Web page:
Prof. Atsuomi Obayashi, Keio Business School, on the “hot” issues facing Tokyo in the run up to the Paralympics
The Olympic and Paralympic Games in Rio de Janeiro are over and the next games will be held at Tokyo in 2020. Typically, the political debate as the games host city centers on the financial cost: a hot issue in Japan’s capitol. The newly elected mayor of Tokyo, Yuriko Koike, had questioned budgetary issues of the city in her campaign, and now proposes curtailing the ever-increasing budget to host the games. She may succeed, above all, in reducing construction costs by utilizing a few existing facilities instead of building new ones.
Another “hot” issue of Tokyo Olympics and Paralympics, though it draws less attention, is hot weather here during the games. It will be held from late July through early August, the hottest time of the year at Tokyo. High temperatures will often reach 35 degrees Centigrade, or 95 degrees Fahrenheit, with humidity at 75%. It goes without saying that doing games such as the marathon in such conditions is far from healthy. When Tokyo last hosted the Olympics in 1964, it was held in October, probably the best choice for many athletes in terms of weather and it is interesting to note that global warming since then would have made October an even better choice this time round. However, technological innovation since those times enables real-time broadcasting over the world, and the media appetite for viewership makes the summer vacation season the best choice in terms of revenue. Hopefully, technological innovation will also enable ways and means with which to reduce the athletes’ burden during the summer games.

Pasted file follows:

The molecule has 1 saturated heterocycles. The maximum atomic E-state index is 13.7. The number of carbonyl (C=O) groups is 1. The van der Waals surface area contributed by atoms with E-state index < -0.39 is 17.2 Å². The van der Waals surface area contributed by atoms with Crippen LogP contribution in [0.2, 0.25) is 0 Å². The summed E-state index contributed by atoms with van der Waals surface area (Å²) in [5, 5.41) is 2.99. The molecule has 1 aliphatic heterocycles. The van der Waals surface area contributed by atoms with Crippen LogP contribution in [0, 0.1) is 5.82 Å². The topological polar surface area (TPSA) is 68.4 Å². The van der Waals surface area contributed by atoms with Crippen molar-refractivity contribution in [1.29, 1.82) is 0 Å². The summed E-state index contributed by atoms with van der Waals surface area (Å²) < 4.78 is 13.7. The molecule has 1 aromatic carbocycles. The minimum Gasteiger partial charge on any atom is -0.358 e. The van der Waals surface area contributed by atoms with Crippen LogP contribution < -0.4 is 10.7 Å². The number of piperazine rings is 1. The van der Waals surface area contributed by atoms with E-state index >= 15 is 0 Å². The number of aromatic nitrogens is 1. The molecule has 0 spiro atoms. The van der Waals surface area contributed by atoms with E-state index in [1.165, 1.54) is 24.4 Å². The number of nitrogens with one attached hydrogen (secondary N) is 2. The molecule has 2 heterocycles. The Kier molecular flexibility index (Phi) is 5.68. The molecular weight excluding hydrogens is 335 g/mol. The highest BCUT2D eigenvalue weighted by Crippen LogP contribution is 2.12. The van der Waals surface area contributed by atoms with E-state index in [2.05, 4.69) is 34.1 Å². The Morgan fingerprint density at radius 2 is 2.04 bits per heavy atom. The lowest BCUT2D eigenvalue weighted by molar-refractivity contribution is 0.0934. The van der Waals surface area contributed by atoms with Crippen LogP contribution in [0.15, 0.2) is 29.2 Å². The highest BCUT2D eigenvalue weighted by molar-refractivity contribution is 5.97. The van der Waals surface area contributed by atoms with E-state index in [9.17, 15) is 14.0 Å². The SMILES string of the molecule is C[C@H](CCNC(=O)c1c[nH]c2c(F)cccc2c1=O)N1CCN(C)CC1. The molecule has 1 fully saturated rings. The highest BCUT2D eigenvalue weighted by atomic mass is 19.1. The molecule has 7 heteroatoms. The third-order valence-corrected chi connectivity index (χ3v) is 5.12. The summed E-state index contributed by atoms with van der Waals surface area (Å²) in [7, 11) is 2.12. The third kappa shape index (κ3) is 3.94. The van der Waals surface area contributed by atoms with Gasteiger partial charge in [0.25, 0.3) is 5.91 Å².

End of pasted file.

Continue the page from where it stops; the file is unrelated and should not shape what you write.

Moreover, being held in the summer vacation season, the timing of Tokyo Olympics and Paralympics (Japanese people sometimes call them “Olypara” for short) will be convenient for international visitors to watch the games on site. In addition to “Olypara” there will be special events at that time in the country which look set to entertain visitors from all over the world. Why not visit Japan, and – when you visit in summer – make sure to keep yourself cool.
The Council on Business & Society Global Alliance is an ongoing international dialogue between four of the world’s leading business schools and an organiser of Forums focusing on issues at the crossroads of business and society – The Council Community helps bring together business leaders, academics, students and journalists from around the world. #CouncilonBusinessandSociety